Sudan's Army chief Abdul Fattah Al Burhan (centre) and paramilitary commander Mohammad Hamdan Dagalo (2nd left) lift documents alongside civilian leaders following the signature of an initial deal aimed at ending a deep crisis caused by last year's military coup, in the capital Khartoum on December 5, 2022. Image Credit: AFP

KHARTOUM: Sudan’s military and political parties signed a framework deal on Monday that provides for a two-year civilian-led transition towards elections and would end a standoff triggered by a coup in October 2021.

The deal, part of a two-phase political process, was signed by army chief Abdul Fattah Al Burhan, paramilitary commander Mohammad Hamdan Dagaloand and by multiple civilian groups - notably the Forces for Freedom and Change (FFC), ousted in last year’s coup.

The United States, Norway, Saudi Arabia, the United Arab Emirates and Britain “welcome the agreement of an initial political framework,” a joint statement issued by the US State Department said.

The allies’ statement hailed the deal as “an essential first step toward establishing a civilian-led government and defining constitutional arrangements to guide Sudan through a transitional period culminating in elections.”

“We urge all Sudanese actors to engage in this dialogue urgently and in good faith,” the joint statement said, with the countries calling “on all parties to put Sudan’s national interest above narrow political ends.”

It added that finalizing negotiations was “key to unlocking the resumption of international development” after donors slashed funding in wake of the coup.

The initial agreement would limit the military’s formal role to a security and defence council headed by a prime minister, but leaves sensitive issues including transitional justice and security sector reform for further talks.

The deal has already faced opposition from anti-military protest groups and Islamist factions loyal to the regime of former leader Omar Al Bashir, who was ousted in 2019.

The deal - based on a proposal by the Sudanese Bar Association - was negotiated in the presence of officials from the United Nations, Western diplomats s well as Saudi Arabia and the United Arab Emirates, according to the FFC.

The signing was attended by UN special representative Volker Perthes and AU ambassador Mohammad Belaish.

In a first phase, "the framework agreement lays the groundwork for establishing a transitional civilian authority," said the FFC, noting that other civilian groups also signed.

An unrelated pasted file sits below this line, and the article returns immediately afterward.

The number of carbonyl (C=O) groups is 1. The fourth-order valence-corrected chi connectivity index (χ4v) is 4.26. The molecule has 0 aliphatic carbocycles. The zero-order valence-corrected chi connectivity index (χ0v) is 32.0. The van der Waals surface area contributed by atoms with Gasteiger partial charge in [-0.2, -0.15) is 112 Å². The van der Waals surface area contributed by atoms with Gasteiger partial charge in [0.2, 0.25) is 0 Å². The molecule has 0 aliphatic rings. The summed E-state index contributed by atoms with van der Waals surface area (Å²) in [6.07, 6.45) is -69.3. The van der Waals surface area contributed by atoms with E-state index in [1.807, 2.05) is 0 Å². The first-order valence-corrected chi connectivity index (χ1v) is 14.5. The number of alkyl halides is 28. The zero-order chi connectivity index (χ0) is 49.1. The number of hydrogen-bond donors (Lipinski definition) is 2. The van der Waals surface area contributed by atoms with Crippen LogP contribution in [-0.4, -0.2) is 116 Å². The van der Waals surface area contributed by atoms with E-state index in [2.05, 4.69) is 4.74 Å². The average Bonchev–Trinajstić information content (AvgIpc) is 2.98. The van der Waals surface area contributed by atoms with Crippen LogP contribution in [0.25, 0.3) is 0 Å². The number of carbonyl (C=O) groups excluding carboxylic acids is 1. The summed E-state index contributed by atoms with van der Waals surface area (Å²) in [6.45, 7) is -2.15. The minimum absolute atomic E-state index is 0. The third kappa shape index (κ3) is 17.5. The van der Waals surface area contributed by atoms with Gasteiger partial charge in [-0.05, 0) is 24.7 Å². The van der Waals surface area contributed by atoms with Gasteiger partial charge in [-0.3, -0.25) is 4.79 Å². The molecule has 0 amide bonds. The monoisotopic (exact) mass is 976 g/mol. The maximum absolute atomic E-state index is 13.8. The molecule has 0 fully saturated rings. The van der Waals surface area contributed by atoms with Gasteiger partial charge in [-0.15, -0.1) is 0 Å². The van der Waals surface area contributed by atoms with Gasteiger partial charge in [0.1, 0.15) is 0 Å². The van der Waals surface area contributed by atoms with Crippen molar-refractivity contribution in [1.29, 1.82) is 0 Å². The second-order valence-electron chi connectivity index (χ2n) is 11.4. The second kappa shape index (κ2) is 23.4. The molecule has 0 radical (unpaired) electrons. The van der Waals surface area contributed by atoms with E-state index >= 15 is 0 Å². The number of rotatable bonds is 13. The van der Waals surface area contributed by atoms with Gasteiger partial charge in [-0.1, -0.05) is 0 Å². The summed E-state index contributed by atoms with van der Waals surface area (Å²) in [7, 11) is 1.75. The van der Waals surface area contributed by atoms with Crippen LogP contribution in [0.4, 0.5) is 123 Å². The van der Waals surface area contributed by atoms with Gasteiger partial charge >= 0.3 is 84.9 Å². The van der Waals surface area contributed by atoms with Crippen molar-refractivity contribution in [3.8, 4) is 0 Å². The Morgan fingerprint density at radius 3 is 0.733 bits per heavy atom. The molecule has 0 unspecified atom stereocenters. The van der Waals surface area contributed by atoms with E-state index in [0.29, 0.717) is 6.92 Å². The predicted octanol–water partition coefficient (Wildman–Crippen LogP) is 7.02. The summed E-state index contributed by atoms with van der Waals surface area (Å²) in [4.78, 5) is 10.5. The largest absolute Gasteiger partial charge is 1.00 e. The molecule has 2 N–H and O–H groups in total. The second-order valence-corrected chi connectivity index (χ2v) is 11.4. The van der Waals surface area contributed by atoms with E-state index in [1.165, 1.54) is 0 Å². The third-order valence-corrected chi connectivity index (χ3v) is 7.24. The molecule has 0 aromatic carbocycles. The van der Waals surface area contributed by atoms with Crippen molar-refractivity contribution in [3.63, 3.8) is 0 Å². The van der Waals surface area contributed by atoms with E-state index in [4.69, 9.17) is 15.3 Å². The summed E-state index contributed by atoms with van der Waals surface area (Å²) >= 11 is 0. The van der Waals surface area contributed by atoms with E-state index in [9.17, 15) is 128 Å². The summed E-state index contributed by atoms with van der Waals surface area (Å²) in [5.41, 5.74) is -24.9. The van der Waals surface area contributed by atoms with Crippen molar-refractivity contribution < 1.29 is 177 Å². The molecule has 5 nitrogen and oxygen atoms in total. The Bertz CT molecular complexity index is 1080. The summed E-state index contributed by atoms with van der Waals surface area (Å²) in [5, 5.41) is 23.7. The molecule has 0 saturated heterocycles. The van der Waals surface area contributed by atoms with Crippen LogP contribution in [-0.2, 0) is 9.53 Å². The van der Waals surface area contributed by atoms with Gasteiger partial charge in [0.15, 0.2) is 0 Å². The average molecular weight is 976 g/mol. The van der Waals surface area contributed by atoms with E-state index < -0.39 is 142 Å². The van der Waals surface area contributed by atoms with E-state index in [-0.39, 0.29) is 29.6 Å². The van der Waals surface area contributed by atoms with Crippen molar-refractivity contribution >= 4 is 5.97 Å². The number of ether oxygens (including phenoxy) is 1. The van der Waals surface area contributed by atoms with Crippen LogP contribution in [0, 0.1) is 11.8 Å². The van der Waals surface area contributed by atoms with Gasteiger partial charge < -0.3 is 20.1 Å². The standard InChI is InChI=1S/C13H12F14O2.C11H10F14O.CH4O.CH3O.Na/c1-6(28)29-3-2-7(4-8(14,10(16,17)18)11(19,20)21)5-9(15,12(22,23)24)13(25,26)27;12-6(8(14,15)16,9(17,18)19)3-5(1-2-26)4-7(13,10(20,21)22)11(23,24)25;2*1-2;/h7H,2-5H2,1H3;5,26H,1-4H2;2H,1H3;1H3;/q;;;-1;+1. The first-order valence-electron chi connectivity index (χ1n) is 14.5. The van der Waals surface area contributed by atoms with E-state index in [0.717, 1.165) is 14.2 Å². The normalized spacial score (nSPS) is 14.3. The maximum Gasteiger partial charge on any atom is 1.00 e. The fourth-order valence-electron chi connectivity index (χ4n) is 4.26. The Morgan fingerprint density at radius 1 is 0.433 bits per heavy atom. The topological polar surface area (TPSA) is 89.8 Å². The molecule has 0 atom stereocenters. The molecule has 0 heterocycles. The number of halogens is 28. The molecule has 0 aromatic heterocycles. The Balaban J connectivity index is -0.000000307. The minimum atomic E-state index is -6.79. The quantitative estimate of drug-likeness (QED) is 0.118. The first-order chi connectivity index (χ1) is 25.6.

A final deal tackling issues including transitional justice and reforms to the military should be completed "within weeks," it said.

However, that part is far thornier, with observers questioning whether the military would be willing to give up economic interests and wider powers that it views as its privileged domain.

Low-level commitment

Phase one of the deal "is a very low level commitment on Burhan's part... allowing him to survive" politically, said Kholood Khair founder of the Confluence Advisory, a Khartoum-based think-tank.

But the signatories will likely face "a real political crisis as they start talking in earnest about security sector reforms, transitional justice (and) financial accountability," she added.

Monday's signing comes months after Burhan pledged that the military would step aside and make way for factions to agree on a civilian government.

Pro-democracy activists reject the latest effort and are calling for new street protests demanding the military return to barracks.

Several former rebels who signed peace deals with Sudan in 2020 also voiced their opposition to the deal.

Mohammad Zakaraia, spokesman for former rebel group the Justice and Equality movement, told AFP that it "will bring about dire consequences and further complicate the political scene".

Protests broke out in at least two areas of the capital Khartoum before the signing ceremony at the presidential palace, an eyewitness told Reuters.

The military did not appoint a new prime minister since last year’s coup, which halted a power-sharing arrangement between the military and the Forces for Freedom and Change (FFC) coalition.

The coup led to more than a year of mass protests against the military and the suspension of billions of dollars in international financial assistance, deepening an economic crisis.